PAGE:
Our new ISCA member and new fri ends from Alisadr Cave in Iran showed a video which familiarized us with their beautiful water cave and impressive show cave business. Alisadr Cave receives over one million visitors per year -with their supporting attractions and accommodations; Alisadr is one of the largest show cave operations in the world. provided a great presentation on show cave development best practices they have learned over the past 10 years with a fo cus on safety, environmental protection, entertainment, and providing return on investment. These are all to see his presentation, follow this link: Cave Lighting Presentation . On a side note, we are in discussions with this company to re light Natural Bridge Caverns and several other NCA members are considering their services. ISCA delegates really enjoyed seeing the Grand Mosque, Royal Opera House, forts, souqs, Al Jeela Tombs, National Museum and learning about the history, culture and traditions of Oman. Eating in a Bedouin house, riding camels, dunes bashing, see ing sand dunes as far as the eye can see, and spending the night in the desert was magical. For most of us, this was our very first Arabian experience so we were like kids playing in the sand! The final dinner cruise in Mutrah harbor was an excellent grand finale to a wonderful conference leaving all attendees including myself looking forward to visiting Oman again. Our memories of the beautiful places, history, food and experiences are surpassed only by our treasured memories of the genuine hospitality we received and the friendliness of the Omani people. In addition to all the fun, we had a full day of ISCA Board Meetings. Overall the ISCA Conference was a wonderful chance to explore and experience the caves, natural beaut y, culture, architecture, sounds, tastes and Arabian flair of the Sultanate of Oman! It also proved to be a great opportunity to network, share, learn and make friends with show cave owners and operators from around the world. s, safe and prosperous New Year! God bless! Brad Wuest ISCA Presiden t Joye Wuest, Al Je ela Tombs Joye & Brad Wuest riding camels at a Bedouin camp in the Wahiba Sands desert Majilis al Jinn Cave


More ISCA photos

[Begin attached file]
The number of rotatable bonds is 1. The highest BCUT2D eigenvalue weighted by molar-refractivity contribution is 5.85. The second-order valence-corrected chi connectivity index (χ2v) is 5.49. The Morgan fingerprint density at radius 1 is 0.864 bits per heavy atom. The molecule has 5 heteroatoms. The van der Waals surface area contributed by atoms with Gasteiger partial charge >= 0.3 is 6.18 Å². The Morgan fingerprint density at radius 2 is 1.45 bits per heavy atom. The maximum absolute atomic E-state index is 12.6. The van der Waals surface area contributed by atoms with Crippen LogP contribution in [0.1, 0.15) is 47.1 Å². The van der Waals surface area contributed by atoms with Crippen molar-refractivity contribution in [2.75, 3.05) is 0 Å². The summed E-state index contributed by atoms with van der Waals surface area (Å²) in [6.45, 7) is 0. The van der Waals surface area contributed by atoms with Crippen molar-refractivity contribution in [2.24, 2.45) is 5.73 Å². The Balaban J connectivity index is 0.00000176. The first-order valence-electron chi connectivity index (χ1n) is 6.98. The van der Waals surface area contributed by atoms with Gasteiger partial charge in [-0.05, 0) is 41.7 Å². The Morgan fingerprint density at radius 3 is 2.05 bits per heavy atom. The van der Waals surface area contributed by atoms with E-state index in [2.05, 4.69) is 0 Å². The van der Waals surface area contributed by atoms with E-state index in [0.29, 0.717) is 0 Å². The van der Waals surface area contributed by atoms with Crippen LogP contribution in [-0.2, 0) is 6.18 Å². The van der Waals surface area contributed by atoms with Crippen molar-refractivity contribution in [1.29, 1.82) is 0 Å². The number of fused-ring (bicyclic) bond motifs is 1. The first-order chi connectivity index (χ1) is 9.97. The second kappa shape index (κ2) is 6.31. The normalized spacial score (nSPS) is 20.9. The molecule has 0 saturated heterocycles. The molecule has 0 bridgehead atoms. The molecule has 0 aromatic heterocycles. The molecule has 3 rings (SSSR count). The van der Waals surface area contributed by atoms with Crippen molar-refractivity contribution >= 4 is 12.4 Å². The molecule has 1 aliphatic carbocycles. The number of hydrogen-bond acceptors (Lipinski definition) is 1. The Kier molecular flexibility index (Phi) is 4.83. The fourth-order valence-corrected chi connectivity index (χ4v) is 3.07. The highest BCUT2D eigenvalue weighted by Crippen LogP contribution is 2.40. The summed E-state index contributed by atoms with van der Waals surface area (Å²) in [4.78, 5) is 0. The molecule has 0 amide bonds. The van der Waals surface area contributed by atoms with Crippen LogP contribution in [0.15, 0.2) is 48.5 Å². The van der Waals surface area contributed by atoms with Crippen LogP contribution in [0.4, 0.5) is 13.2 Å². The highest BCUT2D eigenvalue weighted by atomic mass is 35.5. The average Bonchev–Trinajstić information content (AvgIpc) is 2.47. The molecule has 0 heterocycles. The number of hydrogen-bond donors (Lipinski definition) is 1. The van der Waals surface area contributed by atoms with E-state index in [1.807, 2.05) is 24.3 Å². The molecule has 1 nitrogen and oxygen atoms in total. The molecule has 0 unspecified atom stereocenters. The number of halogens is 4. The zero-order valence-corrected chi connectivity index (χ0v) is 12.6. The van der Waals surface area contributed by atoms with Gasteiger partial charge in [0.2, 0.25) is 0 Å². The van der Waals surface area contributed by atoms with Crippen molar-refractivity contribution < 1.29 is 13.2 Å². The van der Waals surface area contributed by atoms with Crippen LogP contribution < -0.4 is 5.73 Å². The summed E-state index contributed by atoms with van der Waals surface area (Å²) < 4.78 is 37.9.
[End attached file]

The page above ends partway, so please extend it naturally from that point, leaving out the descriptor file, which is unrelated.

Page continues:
In the Waitomo C aves in New Zealand, thousands of blue lights dangle from the ceilings, twinkling like stars in a night sky. Tourists flock to the caves, awe struck by the starry night illusions all around them. But the truth about this natural wonder may be hard to fatho m maggot masterminds behind it. In the humid cave, the insects use bioluminescent light and silk threads covered in sticky, reflective droplets to attract and capture prey. Janek von Byern , a zoologist at the University of Vienna in Austria who studies the slimy secretions of creatures like snails and salamanders, and his international colleagues, spent months in two dark caves in New Zealand studying and characterizing the glow Thanks to their results, published in the journal PL OS One, we can now present the real story of the glow worms of New down to the gross and microscopic details. For a century, scientists have called the glow worms Arachnocampa luminosa: arachno, because of their spider like silk t and chemically Along cave walls and ceilings, a fungus gnat egg hatches. The larva constructs a tube of mucus that can be up to a foot long. It coughs up dozens of silk strings about a sixth the width of a human hair, and up to nearly two feet long and dangles them from the bottom of the tube. It regurgitates mucus onto the silks, which collects in tiny droplets that, because of their special crystalline structure, absorb water from the surrounding humid atmosphere and expand. The glue consists of 99 parts water; one part nasty. The mucus is just waste: protein, salt and what looks to be urea a chemical found in urine that when combined with formaldehyde back in the day, made a stellar but toxic wood glue. To attract its victim, the glow worm illuminates its net of reflective drops by turning on its bioluminescent tail and shuttling through its mucus tube. This is far from the discrete presentation of a in its abdomen, not waste in its mouth. As it shuttles, the glow worm checks its lines for mayflies that may have flown into them and gotten pulling it up and then eating until it comes to the Byern said. Each thread can hold about three mayflies before it breaks. This keeps the whole nest from falling, but it The scientists collected thousands of these threads and tested them with about 400 pounds of equipment they carried in and out the caves. They had to do the tests inside, because when the strings were removed from the humid atmosphere, the droplets disappeared. A still image taken from some 60 hours of time l apse video shot in the Waitomo C aves in February. Credit Jordan Poste/Stoked for Saturday A glow worm and its nest. Credit Victo ria Dorrer